Dyckman House Museum
Manhattan’s Last Dutch Colonial Farmhouse Is Restored
Tuesday, November 21, 2006
Parks & Recreation Commissioner Adrian Benepe today joined Manhattan Borough President Scott Stringer, former City Council Member Stan Michels, and fifth graders from P.S. 152 Dyckman Valley School to cut the ribbon on the five-year restoration of Dyckman Farmhouse Museum, Manhattan’s last Dutch colonial-style farmhouse.
"The Dyckman Farmhouse is reopening on Broadway as a time machine to transport school kids and other visitors back to the days of the American Revolution, when most of northern Manhattan was farmland that provided food and income for local residents," said Commissioner Benepe. "This restoration project has preserved the historical integrity of the house so that the Historic House Trust can welcome generations of New Yorkers to visit the Dyckman Farmhouse and experience colonial New York life."
The $1 million restoration project included restoring the exterior and interior of the house, repainting to its historic colors, as well as replacing outdated utility systems, installing a fire detection system and new lighting for the collections. While the house re-opened in the fall of 2005, the restoration is almost entirely complete including, most recently, the re-installation of the furnishings and the restoration of a replica of one of the Continental Army’s Hessian Huts. City Council and Mayor Michael R. Bloomberg funded the Capital restoration and Heritage New York, the Landmarks Preservation Commission and the 1772 Foundation funded additional projects through the Historic House Trust.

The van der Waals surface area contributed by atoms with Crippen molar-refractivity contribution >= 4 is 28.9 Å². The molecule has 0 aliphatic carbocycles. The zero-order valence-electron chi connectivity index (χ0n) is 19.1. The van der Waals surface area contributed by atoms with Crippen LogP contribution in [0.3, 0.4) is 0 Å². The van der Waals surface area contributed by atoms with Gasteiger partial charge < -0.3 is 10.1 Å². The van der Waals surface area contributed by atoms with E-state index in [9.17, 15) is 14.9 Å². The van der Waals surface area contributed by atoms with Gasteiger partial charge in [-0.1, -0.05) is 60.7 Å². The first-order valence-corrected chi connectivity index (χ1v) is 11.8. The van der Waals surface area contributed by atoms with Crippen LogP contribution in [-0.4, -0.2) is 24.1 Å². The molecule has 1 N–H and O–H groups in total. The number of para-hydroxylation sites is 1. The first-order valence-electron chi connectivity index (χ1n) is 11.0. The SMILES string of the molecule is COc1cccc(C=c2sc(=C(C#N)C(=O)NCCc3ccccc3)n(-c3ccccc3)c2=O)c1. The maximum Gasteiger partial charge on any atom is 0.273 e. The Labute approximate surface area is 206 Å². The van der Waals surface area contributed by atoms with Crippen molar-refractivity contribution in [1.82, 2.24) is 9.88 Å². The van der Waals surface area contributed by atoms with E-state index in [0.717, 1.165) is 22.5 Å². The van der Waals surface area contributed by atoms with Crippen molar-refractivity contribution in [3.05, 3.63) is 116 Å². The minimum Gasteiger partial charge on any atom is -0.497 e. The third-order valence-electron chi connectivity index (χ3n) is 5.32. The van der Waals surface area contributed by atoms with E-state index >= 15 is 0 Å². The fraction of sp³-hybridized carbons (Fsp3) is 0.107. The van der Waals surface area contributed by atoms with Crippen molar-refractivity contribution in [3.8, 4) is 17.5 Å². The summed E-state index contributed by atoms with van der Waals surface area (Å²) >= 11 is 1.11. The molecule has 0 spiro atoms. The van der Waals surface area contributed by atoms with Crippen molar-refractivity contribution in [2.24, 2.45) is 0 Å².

The Dyckman Farmhouse was built circa 1784 and was once the center of a thriving farm. The small house built by William Dyckman housed three generations of the Dyckman family before being sold in the 1870s. In 1915, Mary Alice Dyckman Dean and Fannie Fredericka Dyckman, daughters of the last Dyckman child to grow up in the house, purchased and restored the farmhouse to ensure its preservation. In 1916, the house was donated to the City.
The Dyckman Farmhouse Museum is owned by the New York City Department of Parks & Recreation and is a member of the Historic House Trust of New York City. Historic House Trust is a not-for-profit organization operating in tandem with Parks & Recreation. Their mission is to provide essential support for houses of architectural and cultural significance, spanning 350 years of New York City life. These treasures reside within City parks and are open to the public.
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